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If you need immediate help, please call
1-800-681-7444 for 24-hour Crisis Services.

There are many forms of contraception to help reduce the spread of STD/STIs and lower the risk of an unplanned pregnancy. Check these out!

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Abstinence

Not having sex (oral, anal or vaginal) and not participating in any activity that puts you or your partner in contact with each others’ bodily fluids (like semen, vaginal fluids or blood).

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Success Rate:
Abstinence offers 100% protection against pregnancy, and STDs, assuming no sexual content of any kind (including genital touching).

The Perks:
It is the only 100% effective way to avoid pregnancy and STDs. And it’s more common than you’d think– half of high school students have never had sex.

The Drag Factor:
It can feel difficult to wait sometimes. But waiting until you are mature enough to handle the consequences of sex is your best option. In fact, 70% of teens who have had sex wish they had waited.

How To Get It:
Easy. Do nothing at all.

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Male Condom

A condom is a barrier method of protection made of latex (rubber) or polyurethane. It covers the penis and collects semen and other fluids, preventing them from entering a woman’s vagina.

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Success Rate:
With typical use, 15% become pregnant in one year. With perfect use, 2% of women will become pregnant.

The Perks:
When used correctly and consistently from beginning to end, condoms protect against both pregnancy and STDs, including HIV. Plus, you don’t need a prescription, and they are cheap and easy to find at any drugstore.

The Drag Factor:
Condoms can leak or break if not used correctly. Oil-based lubricants (like Vaseline or massage oil) should not be used. These kinds of lubricants can cause condoms to break during sex.

How To Get It:
At drugstores and supermarkets; costs 35¢ to $2 each. They are often free at your local health department.

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The Pill

A contraceptive pill for women taken at the same time each day. It contains a combination of the hormones estrogen and progestin, or progestin only. The pill can be provided by a woman’s health care provider.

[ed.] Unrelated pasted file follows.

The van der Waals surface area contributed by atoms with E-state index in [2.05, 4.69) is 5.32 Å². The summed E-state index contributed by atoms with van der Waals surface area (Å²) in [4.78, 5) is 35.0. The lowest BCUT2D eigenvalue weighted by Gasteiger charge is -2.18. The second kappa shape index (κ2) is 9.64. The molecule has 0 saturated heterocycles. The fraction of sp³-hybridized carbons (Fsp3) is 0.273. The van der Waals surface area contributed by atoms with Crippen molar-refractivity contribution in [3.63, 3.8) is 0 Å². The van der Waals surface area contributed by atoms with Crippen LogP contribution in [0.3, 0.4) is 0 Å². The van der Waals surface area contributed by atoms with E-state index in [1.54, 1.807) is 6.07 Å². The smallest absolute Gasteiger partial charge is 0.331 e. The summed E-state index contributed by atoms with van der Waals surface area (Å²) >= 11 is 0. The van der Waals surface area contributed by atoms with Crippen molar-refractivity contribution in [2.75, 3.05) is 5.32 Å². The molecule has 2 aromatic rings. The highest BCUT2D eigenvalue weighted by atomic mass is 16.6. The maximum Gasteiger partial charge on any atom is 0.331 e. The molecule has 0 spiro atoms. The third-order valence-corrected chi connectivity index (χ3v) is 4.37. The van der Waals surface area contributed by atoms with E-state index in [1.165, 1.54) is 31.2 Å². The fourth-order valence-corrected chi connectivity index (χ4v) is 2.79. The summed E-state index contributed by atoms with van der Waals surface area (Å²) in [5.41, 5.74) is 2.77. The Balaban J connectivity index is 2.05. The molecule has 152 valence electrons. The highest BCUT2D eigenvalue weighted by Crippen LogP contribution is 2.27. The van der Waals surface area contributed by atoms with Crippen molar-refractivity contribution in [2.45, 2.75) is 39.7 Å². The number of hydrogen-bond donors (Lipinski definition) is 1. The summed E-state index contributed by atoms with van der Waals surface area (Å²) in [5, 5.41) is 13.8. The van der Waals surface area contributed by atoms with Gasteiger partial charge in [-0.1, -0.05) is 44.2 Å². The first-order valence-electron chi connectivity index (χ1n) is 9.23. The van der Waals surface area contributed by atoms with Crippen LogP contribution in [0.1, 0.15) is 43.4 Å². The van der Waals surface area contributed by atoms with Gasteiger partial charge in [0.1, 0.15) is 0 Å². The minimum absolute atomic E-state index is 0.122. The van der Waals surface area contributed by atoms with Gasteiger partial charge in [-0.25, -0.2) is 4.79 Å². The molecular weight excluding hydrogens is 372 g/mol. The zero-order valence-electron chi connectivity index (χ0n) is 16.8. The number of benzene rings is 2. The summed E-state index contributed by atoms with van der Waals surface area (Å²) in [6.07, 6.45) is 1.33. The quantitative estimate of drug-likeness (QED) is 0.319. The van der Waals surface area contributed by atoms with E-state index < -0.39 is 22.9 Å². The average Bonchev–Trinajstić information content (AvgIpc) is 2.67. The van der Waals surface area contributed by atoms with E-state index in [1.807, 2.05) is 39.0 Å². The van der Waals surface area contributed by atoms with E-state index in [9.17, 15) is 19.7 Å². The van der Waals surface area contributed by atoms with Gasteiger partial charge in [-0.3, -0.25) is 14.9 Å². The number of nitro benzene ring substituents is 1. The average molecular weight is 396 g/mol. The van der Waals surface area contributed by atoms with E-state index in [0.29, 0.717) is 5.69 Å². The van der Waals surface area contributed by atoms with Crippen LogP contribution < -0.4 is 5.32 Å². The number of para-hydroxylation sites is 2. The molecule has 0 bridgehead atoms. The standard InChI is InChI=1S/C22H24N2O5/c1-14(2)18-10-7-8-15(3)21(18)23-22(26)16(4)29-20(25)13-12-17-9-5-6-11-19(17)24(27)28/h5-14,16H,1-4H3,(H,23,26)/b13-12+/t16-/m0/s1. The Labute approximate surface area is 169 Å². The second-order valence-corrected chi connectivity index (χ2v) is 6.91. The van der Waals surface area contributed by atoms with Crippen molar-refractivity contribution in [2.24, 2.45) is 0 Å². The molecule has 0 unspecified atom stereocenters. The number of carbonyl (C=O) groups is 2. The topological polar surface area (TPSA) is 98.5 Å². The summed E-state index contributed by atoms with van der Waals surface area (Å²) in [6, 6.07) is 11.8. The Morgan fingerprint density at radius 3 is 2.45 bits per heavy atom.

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Success Rate:
With typical use, 8% of women become pregnant each year. With perfect use, less than 1% will become pregnant.

The Perks:
If taken correctly, the pill provides non-stop protection from pregnancy; it can make a woman’s periods more regular, reduce cramps and shorten/lighten a woman’s period.

The Drag Factor:
Offers no protection against STDs including HIV. Some women have nausea, headaches and changes in their moods. Women who miss two or more daily pills during a cycle should either abstain from sex or use a back-up method of contraception (like a condom). Each type of pill is different, so check with your doctor to learn more.

How To Get It:
Through a prescription from a health care provider; the cost is about $15 to $50 a month depending on the pill brand, plus the cost of the office visit.

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The Shot

A shot for women that prevents pregnancy. The shot contains the hormone progestin and must be given every 3 months.

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Success Rate:
With typical use, 3% of women become pregnant in one year. With perfect use, less than 1% will become pregnant.

The Perks:
Once a woman gets the shot, she doesn’t have to think about birth control for another 3 months.

The Drag Factor:
Offers no protection against STDs including HIV. Some women have weight gain and irregular periods. This shot can cause bone loss, which is often reversible after a woman stops using the shot.

How To Get It:
Requires a visit to your health care provider every 3 months to get the shot; the cost is about $35 to $75 per shot, plus the cost of the office visit.

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Diaphragm